As the collective has gelled, members have taken it on themselves to assume roles that fit their skill set. Manik has been doing much of the graphic design work for album and single covers for everyone. Lefty and Ugo have been DJing for folks at their live events. Up until recently Tavis and Lefty have been making most of the decisions, but that’s quickly changing as they emphasize the importance of the team.
“The collective was formed for support and to—as a united front—take over and turn the scene on its head,” Lefty says. “A team effort is always better in the long run than the individual.”
The energy and music that each person brings is wildly varied. Lefty’s tracks are raw and hard-hitting. Aka’s are eclectic and mix in elements of soul, Afrofunk and reggae. Saevon’s “Checks” is a thought-provoking, bouncy track that rides the line between underground and radio hip-hop. They’re representing all these varied subgenres of rap in the same collective.
Any semblance of crew began with Tavis (originally known as TeavyOso) and Dom P., who started rapping together after Dom graduated high school and Tavis was finishing his senior year. They recorded several tracks, eventually releasing a mixtape, under the moniker TheKamp, called KampGrounds. Dom’s laid-back sound complemented Tavis’ fiercely honest expression of his struggles, something he attributes to a crash course in growing up by having his first kid a week after graduating high school.
“When you have a baby at that age, you don’t have a lot of time for being indecisive,” he says.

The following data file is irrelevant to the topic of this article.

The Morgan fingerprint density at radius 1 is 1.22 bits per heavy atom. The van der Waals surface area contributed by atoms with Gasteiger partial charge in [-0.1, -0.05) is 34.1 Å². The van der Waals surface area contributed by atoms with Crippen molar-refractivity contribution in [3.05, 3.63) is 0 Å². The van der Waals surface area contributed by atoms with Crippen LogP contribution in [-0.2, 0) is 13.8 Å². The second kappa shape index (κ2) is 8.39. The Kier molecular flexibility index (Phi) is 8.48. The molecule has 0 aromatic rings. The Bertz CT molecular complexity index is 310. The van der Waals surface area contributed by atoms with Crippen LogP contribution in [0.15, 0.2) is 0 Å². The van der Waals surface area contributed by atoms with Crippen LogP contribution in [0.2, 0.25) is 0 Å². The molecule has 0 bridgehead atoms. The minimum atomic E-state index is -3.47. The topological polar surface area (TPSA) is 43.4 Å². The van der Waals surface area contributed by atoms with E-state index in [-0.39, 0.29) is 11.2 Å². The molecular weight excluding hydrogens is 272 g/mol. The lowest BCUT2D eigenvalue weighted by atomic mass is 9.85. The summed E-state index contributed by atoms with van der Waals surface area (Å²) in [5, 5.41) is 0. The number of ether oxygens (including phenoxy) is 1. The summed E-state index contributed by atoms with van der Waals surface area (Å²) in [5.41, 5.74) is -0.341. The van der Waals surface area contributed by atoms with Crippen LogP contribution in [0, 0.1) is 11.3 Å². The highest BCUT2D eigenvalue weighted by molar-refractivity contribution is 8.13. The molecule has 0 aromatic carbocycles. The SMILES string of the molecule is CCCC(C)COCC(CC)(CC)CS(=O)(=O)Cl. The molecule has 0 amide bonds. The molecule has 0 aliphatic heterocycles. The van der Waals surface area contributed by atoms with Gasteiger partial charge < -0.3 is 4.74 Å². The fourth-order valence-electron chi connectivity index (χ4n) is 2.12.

The duo met Lefty in 2013 at a cypher he held on K Street for Second Saturdays, using his own car for the boombox. With windows rolled down and instrumental tracks blaring out of his stereo, rappers in the circle took turns spitting verses. Lefty was blown away by Tavis and Dom and tried to get them to form a crew with him, along with his buddies MANiK tha MC, DJ Steve and a few other guys who’d been rapping together since 2012 as The Piff Dawgs.
It didn’t pan out, but the guys all stayed friends and hung out a lot. They revisited the idea in 2016. Working together meant everyone working for themselves, promoting each other, and bringing as much attention to the MyNorities brand as they could. So far, Tavis and Aka have gotten lots of attention in the scene with show offers like HOFDAY this past year, with other members like Saevon just behind them.
“I want to focus on getting everyone’s individualism out. I don’t want people to get confused that it’s a rap group. We’re not trying to be the Sugarhill Gang,” Tavis says. “We all in together supporting each other. That don’t mean we have to be in the studio every day rapping on the same songs. That shit gets old. You’re not adding no dimension to anything.”
The name of the collective was taken from a song Tavis released a year earlier. It was appropriate because the song was all about doing more with the support of his friends.
“I wanted to have a way I could say ’My Niggas’ without actually having to say ’My Niggas.’ If you look at the way that MyNorities is stylized, it’s My capital N-orities,” Tavis says. “I was saying that I couldn’t do it without my friends.”
There’s a lot of talk about what’s coming next, but the truth is that they’re still figuring it out. What is clear is the seriousness of their drive.
“I think the city needs something like this. It needs a unit of movement. As long as everybody’s doing their shit and still putting out dope music, I feel like Sac itself will get the light it needs,” Saevon says. “The individual aspect of what we doing is good because everybody can shine, and we can all shine together.”